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|Title:||Reestablishment of bottomland oak species in lower Mississippi Vally alluvial soils|
|Authors:||Mississippi State University.|
Wetlands Research Program (U.S.)
|Publisher:||Environmental Laboratory (U.S.)|
Engineer Research and Development Center (U.S.)
Abstract: The majority acreage of bottomland hardwood forests in the lower Mississippi Valley have been cleared. Several Government programs now encourage reforestation of formerly cleared areas, especially to large seeded tree species. Research is needed to identify optimal planting methodologies to utilize soil and hydrologic gradients and species diversity if bottomland forests are to be economically reforested and managed. Cherrybark oak, Nuttall oak, Shumard oak, and water oak were direct seeded (December 1991) and seedling planted (March 1992) onto Dundee, Forestdale, and Sharkey soil plots. Replicated treatments were oak species, soil species, and planting methodology. Soil physical, hydrologic, and fertility properties were correlated with plant germination and growth for each species. Optimal soil moisture conditions during the spring and growing season of 1992 enhanced germination, survival, and growth and minimized treatment differences. Nuttall and water oak seemed to exhibit germination and growth patterns that may enhance their survival under more stressful growing conditions. Differences in soil type and planting methodology were generally nonsignificant.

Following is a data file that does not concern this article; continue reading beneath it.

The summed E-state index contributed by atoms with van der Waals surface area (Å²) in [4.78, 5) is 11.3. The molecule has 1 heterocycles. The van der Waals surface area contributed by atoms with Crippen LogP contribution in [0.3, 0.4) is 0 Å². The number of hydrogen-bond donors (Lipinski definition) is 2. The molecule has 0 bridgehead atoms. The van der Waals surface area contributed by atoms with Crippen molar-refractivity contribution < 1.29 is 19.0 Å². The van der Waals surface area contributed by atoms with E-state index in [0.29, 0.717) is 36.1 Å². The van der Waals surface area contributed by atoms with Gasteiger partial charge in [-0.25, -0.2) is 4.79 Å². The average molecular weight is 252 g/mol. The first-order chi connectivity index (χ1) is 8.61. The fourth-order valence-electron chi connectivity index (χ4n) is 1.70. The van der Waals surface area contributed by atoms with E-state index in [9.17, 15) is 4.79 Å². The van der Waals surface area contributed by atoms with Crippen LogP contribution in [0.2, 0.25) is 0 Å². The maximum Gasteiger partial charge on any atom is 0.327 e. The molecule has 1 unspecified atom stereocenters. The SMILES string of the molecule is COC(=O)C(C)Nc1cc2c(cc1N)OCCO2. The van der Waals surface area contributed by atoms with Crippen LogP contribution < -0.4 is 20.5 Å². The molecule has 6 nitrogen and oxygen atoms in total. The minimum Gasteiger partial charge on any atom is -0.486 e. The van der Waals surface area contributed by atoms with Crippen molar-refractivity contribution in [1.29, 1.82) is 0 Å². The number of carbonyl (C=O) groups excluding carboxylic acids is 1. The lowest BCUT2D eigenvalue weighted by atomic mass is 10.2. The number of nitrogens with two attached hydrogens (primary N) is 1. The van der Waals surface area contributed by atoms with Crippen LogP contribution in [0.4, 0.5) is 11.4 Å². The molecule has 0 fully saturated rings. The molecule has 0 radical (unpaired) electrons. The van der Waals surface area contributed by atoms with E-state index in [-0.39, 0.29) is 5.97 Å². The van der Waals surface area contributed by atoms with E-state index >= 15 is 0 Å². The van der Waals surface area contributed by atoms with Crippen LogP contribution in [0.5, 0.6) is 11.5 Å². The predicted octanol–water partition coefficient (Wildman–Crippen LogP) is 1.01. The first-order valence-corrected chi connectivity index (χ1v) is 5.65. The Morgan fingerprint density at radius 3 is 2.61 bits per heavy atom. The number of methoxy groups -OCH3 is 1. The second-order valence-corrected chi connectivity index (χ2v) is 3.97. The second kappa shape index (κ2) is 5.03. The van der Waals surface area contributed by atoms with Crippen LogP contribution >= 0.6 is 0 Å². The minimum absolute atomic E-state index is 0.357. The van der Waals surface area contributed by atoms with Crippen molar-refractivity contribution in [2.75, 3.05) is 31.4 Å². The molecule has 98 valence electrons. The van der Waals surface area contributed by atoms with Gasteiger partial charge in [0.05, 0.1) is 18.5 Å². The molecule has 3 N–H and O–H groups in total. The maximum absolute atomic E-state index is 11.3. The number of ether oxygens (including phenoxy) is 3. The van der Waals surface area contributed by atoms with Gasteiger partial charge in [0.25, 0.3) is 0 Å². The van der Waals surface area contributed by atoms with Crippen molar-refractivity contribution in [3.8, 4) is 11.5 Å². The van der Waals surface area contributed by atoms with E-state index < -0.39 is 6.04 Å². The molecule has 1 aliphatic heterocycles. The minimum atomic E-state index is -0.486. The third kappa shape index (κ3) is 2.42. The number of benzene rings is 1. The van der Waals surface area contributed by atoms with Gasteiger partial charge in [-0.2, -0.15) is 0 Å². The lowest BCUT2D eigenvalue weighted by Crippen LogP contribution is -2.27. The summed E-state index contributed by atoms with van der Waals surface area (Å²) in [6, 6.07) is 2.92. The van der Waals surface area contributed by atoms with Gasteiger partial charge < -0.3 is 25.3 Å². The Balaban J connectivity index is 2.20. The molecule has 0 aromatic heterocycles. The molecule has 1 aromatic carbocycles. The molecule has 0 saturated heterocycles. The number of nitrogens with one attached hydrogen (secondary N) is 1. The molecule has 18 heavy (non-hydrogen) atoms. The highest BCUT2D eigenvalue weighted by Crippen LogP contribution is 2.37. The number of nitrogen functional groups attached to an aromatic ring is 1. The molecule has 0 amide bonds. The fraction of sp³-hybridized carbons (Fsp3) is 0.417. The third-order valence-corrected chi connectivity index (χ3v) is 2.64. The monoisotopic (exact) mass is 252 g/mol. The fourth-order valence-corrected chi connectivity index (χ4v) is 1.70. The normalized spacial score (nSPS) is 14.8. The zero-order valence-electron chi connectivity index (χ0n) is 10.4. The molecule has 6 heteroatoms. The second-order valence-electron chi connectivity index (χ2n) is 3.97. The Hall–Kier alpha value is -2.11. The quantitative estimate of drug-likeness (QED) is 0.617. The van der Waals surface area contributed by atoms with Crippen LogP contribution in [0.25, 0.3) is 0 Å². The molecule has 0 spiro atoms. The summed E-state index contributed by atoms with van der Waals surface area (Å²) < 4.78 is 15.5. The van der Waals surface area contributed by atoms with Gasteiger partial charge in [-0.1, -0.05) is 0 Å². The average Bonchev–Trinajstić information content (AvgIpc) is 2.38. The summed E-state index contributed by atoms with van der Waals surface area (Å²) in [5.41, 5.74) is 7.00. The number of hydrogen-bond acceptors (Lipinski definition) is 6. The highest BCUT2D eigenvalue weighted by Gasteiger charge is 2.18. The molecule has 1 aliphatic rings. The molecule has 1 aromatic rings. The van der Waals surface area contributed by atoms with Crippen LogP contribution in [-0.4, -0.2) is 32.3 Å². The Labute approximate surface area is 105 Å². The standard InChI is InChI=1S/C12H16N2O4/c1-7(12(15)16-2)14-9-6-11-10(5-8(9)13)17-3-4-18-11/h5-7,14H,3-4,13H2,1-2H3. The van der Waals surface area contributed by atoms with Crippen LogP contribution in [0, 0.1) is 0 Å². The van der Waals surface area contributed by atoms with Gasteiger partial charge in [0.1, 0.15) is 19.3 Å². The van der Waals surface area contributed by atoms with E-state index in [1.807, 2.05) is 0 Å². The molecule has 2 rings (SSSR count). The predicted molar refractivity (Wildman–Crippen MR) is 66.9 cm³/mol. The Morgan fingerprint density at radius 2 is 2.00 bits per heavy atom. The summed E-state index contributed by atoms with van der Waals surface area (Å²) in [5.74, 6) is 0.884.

|Appears in Collections:||Technical Report|